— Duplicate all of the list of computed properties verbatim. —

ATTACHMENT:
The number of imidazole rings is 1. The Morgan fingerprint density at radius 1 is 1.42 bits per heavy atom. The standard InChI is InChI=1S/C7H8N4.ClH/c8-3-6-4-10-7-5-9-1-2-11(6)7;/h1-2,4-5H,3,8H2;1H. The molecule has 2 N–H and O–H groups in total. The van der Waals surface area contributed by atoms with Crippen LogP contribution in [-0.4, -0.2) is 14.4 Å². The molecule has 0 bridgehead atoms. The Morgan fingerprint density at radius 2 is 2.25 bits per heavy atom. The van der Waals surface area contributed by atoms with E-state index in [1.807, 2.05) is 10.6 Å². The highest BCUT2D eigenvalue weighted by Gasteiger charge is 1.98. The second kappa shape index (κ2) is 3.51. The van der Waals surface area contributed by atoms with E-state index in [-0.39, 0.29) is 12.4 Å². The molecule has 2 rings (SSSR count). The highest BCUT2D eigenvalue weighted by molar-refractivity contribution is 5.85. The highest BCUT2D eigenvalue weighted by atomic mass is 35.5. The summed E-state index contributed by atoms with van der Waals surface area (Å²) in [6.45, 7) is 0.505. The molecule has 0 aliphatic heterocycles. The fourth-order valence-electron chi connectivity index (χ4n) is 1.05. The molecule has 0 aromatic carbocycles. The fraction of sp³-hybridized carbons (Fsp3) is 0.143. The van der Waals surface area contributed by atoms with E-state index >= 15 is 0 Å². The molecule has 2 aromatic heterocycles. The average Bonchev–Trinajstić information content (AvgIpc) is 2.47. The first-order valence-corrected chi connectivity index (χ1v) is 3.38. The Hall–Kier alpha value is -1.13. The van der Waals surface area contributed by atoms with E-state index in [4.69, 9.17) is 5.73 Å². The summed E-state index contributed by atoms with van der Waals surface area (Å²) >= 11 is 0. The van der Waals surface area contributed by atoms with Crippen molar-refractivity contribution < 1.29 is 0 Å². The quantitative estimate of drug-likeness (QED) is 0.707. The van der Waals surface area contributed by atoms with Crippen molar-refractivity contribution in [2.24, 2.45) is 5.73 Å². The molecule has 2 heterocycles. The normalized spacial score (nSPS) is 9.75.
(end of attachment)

The number of imidazole rings is 1. The Morgan fingerprint density at radius 1 is 1.42 bits per heavy atom. The standard InChI is InChI=1S/C7H8N4.ClH/c8-3-6-4-10-7-5-9-1-2-11(6)7;/h1-2,4-5H,3,8H2;1H. The molecule has 2 N–H and O–H groups in total. The van der Waals surface area contributed by atoms with Crippen LogP contribution in [-0.4, -0.2) is 14.4 Å². The molecule has 0 bridgehead atoms. The Morgan fingerprint density at radius 2 is 2.25 bits per heavy atom. The van der Waals surface area contributed by atoms with E-state index in [1.807, 2.05) is 10.6 Å². The highest BCUT2D eigenvalue weighted by Gasteiger charge is 1.98. The second kappa shape index (κ2) is 3.51. The van der Waals surface area contributed by atoms with E-state index in [-0.39, 0.29) is 12.4 Å². The molecule has 2 rings (SSSR count). The highest BCUT2D eigenvalue weighted by molar-refractivity contribution is 5.85. The highest BCUT2D eigenvalue weighted by atomic mass is 35.5. The summed E-state index contributed by atoms with van der Waals surface area (Å²) in [6.45, 7) is 0.505. The molecule has 0 aliphatic heterocycles. The fourth-order valence-electron chi connectivity index (χ4n) is 1.05. The molecule has 0 aromatic carbocycles. The fraction of sp³-hybridized carbons (Fsp3) is 0.143. The van der Waals surface area contributed by atoms with E-state index >= 15 is 0 Å². The molecule has 2 aromatic heterocycles. The average Bonchev–Trinajstić information content (AvgIpc) is 2.47. The first-order valence-corrected chi connectivity index (χ1v) is 3.38. The Hall–Kier alpha value is -1.13. The van der Waals surface area contributed by atoms with E-state index in [4.69, 9.17) is 5.73 Å². The summed E-state index contributed by atoms with van der Waals surface area (Å²) >= 11 is 0. The van der Waals surface area contributed by atoms with Crippen molar-refractivity contribution < 1.29 is 0 Å². The quantitative estimate of drug-likeness (QED) is 0.707. The van der Waals surface area contributed by atoms with Crippen molar-refractivity contribution in [2.24, 2.45) is 5.73 Å². The molecule has 2 heterocycles. The normalized spacial score (nSPS) is 9.75.